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Selected Publication:

Type of publication: Journal Article
Type of document: Case Report

Year: 2021

Authors: Reitl, K; Ebmer, D; Kübber-Heiss, A; Walochnik, J; Sattmann, H; Prosl, H

Title: Hexametra angusticaecoides (Nematoda: Ascarididae) Infektion bei einem Pantherchamäleon (Furcifer pardalis): ein Fallbericht.

Other title: Hexametra angusticaecoides (Nematoda: Ascarididae) infection in a captive panther chameleon (Furcifer pardalis): a case report

Source: Wien Tierarztl Monat 2021; 108(3-4): 63-73.

Authors Vetmeduni Vienna:

Kübber-Heiss Anna
Prosl Heinrich

Vetmed Research Units
Institute of Parasitology
Research Institute of Wildlife Ecology


Abstract:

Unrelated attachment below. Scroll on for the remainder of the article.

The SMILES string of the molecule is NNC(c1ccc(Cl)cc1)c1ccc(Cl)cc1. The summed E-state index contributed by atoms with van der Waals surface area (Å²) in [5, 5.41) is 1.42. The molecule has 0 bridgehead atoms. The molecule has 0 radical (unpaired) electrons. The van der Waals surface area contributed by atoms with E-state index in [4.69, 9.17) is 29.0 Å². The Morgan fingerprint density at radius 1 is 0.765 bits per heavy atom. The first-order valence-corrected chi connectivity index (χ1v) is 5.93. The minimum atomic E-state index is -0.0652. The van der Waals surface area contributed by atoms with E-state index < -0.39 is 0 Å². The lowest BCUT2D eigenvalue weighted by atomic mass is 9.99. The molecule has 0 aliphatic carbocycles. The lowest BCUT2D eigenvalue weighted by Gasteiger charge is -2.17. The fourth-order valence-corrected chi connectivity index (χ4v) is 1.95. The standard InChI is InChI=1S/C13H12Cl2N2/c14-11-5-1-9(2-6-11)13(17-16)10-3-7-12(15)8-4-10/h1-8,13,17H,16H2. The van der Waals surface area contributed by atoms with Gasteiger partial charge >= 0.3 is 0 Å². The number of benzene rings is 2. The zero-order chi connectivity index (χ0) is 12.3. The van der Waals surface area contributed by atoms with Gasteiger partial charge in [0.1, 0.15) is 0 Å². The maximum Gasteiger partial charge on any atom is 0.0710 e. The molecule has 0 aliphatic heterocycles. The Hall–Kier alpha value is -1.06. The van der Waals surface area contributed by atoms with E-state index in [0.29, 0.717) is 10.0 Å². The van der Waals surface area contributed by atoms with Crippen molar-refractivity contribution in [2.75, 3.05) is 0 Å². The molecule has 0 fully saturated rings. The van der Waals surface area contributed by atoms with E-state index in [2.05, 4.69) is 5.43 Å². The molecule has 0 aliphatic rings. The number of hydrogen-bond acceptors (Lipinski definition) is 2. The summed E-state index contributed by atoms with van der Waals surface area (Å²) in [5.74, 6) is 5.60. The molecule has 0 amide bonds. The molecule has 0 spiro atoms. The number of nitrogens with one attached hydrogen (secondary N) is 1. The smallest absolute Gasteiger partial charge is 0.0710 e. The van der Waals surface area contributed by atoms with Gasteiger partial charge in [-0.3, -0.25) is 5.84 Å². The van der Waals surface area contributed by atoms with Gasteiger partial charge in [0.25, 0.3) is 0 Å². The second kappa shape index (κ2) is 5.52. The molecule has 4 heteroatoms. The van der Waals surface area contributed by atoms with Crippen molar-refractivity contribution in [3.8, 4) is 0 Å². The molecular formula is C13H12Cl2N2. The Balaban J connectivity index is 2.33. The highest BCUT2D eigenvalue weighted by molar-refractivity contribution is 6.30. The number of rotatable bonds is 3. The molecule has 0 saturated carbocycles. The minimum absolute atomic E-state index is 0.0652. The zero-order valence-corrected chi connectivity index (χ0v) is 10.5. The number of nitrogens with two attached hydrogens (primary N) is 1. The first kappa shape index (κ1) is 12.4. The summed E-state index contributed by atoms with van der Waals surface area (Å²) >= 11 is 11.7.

Ascarid infections constitute clinical important endoparasitoses in captive reptiles and can cause morbidity and mortality. We describe a fatal infection in a four-year-old captive panther chameleon (Furcifer pardalis) caused by the ascarid nematode Hexametra (H.) angusticaecoides. The panther chameleon was presented with a period of inappetence and the manifestation of several threadlike subcutaneous swellings near the throat and between anterior extremities. During surgery, several nematodes were removed from the subcutaneous tissue. After re-manifestation of swellings, 26 nematodes were surgically removed in three sessions. The first coproscopic examinations of continuously sampled faeces did not reveal the presence of ascarid eggs and the first positive sample was obtained after the second surgery. In addition to the mechanical removal of nematodes, the patient was treated with Pyrantel (5 mg/kg) and 11 nematodes were found in the faeces after deworming. Infections with oxyurids and the coccidian parasites Isospora brygooi and Choleoeimeria glawi were also detected and were treated with toltrazuril and a combination of toltrazuril and clindamycin. After temporary improvement, the chameleon died one and a half months after the initial examination. Based on morphological characteristics, the nematodes were identified as H. angusticaecoides. H. angusticaecoides was also characterized molecularly. Necropsy revealed 38 nematodes in different localizations; including those isolated from subcutaneous swellings and from faeces after deworming, at least 75 (sub-)adults were found. The present report describes the pathogenesis of an H. angusticaecoides infection and discusses the aetiology and life cycle, as well as preventive and therapeutic measures.


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